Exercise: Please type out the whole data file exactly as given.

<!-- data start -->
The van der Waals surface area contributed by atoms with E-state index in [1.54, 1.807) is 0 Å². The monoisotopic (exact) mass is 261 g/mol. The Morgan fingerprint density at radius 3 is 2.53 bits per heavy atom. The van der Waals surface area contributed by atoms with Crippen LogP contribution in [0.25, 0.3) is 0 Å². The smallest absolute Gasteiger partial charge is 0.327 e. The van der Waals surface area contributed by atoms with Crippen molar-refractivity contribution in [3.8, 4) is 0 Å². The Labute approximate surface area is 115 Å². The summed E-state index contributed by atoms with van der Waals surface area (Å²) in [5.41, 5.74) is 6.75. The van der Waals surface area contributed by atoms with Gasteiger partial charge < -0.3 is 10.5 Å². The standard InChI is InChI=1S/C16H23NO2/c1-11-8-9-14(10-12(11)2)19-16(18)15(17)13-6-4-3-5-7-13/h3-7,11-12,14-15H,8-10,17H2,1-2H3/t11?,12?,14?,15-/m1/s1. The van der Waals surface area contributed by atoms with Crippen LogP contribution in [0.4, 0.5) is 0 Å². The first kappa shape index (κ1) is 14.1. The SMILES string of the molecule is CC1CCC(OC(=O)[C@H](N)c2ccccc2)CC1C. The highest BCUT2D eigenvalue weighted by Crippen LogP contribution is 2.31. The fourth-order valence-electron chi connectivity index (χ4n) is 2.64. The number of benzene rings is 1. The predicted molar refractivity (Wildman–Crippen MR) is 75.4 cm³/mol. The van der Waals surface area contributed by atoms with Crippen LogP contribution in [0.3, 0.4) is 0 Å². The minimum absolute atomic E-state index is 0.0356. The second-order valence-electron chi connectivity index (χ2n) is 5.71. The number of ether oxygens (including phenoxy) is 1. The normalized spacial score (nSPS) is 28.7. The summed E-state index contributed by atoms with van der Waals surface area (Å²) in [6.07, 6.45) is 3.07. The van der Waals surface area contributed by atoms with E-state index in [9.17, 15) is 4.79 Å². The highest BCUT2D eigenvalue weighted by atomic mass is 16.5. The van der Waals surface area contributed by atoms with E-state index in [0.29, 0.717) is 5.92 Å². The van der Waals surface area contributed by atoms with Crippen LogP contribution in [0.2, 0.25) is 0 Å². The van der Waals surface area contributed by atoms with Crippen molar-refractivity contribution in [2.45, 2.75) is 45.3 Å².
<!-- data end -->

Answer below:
The van der Waals surface area contributed by atoms with E-state index in [1.54, 1.807) is 0 Å². The monoisotopic (exact) mass is 261 g/mol. The Morgan fingerprint density at radius 3 is 2.53 bits per heavy atom. The van der Waals surface area contributed by atoms with Crippen LogP contribution in [0.25, 0.3) is 0 Å². The smallest absolute Gasteiger partial charge is 0.327 e. The van der Waals surface area contributed by atoms with Crippen molar-refractivity contribution in [3.8, 4) is 0 Å². The Labute approximate surface area is 115 Å². The summed E-state index contributed by atoms with van der Waals surface area (Å²) in [5.41, 5.74) is 6.75. The van der Waals surface area contributed by atoms with Gasteiger partial charge < -0.3 is 10.5 Å². The standard InChI is InChI=1S/C16H23NO2/c1-11-8-9-14(10-12(11)2)19-16(18)15(17)13-6-4-3-5-7-13/h3-7,11-12,14-15H,8-10,17H2,1-2H3/t11?,12?,14?,15-/m1/s1. The van der Waals surface area contributed by atoms with Crippen LogP contribution in [0.4, 0.5) is 0 Å². The first kappa shape index (κ1) is 14.1. The SMILES string of the molecule is CC1CCC(OC(=O)[C@H](N)c2ccccc2)CC1C. The highest BCUT2D eigenvalue weighted by Crippen LogP contribution is 2.31. The fourth-order valence-electron chi connectivity index (χ4n) is 2.64. The number of benzene rings is 1. The predicted molar refractivity (Wildman–Crippen MR) is 75.4 cm³/mol. The van der Waals surface area contributed by atoms with Crippen LogP contribution in [0.3, 0.4) is 0 Å². The minimum absolute atomic E-state index is 0.0356. The second-order valence-electron chi connectivity index (χ2n) is 5.71. The number of ether oxygens (including phenoxy) is 1. The normalized spacial score (nSPS) is 28.7. The summed E-state index contributed by atoms with van der Waals surface area (Å²) in [6.07, 6.45) is 3.07. The van der Waals surface area contributed by atoms with E-state index in [9.17, 15) is 4.79 Å². The highest BCUT2D eigenvalue weighted by atomic mass is 16.5. The van der Waals surface area contributed by atoms with E-state index in [0.29, 0.717) is 5.92 Å². The van der Waals surface area contributed by atoms with Crippen LogP contribution in [0.2, 0.25) is 0 Å². The van der Waals surface area contributed by atoms with Crippen molar-refractivity contribution in [2.45, 2.75) is 45.3 Å².